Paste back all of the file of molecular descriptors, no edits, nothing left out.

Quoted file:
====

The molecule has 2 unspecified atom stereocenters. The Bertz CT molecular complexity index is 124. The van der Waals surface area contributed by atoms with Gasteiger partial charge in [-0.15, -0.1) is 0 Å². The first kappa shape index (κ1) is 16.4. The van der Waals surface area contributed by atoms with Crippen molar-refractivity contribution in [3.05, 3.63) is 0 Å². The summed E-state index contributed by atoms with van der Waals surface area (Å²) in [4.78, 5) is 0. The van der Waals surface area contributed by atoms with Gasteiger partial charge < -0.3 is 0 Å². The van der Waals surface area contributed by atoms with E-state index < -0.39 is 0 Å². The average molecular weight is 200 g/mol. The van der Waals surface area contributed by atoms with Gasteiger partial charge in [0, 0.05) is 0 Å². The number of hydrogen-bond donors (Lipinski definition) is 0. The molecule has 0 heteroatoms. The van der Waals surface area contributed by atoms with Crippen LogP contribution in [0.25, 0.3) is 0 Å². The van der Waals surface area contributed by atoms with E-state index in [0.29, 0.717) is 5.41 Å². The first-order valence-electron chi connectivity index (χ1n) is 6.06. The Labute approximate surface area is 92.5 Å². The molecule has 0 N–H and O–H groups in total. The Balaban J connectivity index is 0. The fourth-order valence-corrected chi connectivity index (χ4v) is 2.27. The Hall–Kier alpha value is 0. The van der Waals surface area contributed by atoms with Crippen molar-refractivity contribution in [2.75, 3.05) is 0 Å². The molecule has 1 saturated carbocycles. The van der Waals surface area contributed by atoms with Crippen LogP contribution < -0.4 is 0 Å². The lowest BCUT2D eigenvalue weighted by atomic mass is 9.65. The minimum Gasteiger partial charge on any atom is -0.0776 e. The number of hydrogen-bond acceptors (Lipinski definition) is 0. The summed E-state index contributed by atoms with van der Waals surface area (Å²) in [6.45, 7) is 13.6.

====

The molecule has 2 unspecified atom stereocenters. The Bertz CT molecular complexity index is 124. The van der Waals surface area contributed by atoms with Gasteiger partial charge in [-0.15, -0.1) is 0 Å². The first kappa shape index (κ1) is 16.4. The van der Waals surface area contributed by atoms with Crippen molar-refractivity contribution in [3.05, 3.63) is 0 Å². The summed E-state index contributed by atoms with van der Waals surface area (Å²) in [4.78, 5) is 0. The van der Waals surface area contributed by atoms with Gasteiger partial charge < -0.3 is 0 Å². The van der Waals surface area contributed by atoms with E-state index < -0.39 is 0 Å². The average molecular weight is 200 g/mol. The van der Waals surface area contributed by atoms with Gasteiger partial charge in [0, 0.05) is 0 Å². The number of hydrogen-bond donors (Lipinski definition) is 0. The molecule has 0 heteroatoms. The van der Waals surface area contributed by atoms with Crippen LogP contribution in [0.25, 0.3) is 0 Å². The van der Waals surface area contributed by atoms with E-state index in [0.29, 0.717) is 5.41 Å². The first-order valence-electron chi connectivity index (χ1n) is 6.06. The Labute approximate surface area is 92.5 Å². The molecule has 0 N–H and O–H groups in total. The Balaban J connectivity index is 0. The fourth-order valence-corrected chi connectivity index (χ4v) is 2.27. The Hall–Kier alpha value is 0. The van der Waals surface area contributed by atoms with Crippen molar-refractivity contribution in [2.75, 3.05) is 0 Å². The molecule has 1 saturated carbocycles. The van der Waals surface area contributed by atoms with Crippen LogP contribution < -0.4 is 0 Å². The lowest BCUT2D eigenvalue weighted by atomic mass is 9.65. The minimum Gasteiger partial charge on any atom is -0.0776 e. The number of hydrogen-bond acceptors (Lipinski definition) is 0. The summed E-state index contributed by atoms with van der Waals surface area (Å²) in [6.45, 7) is 13.6.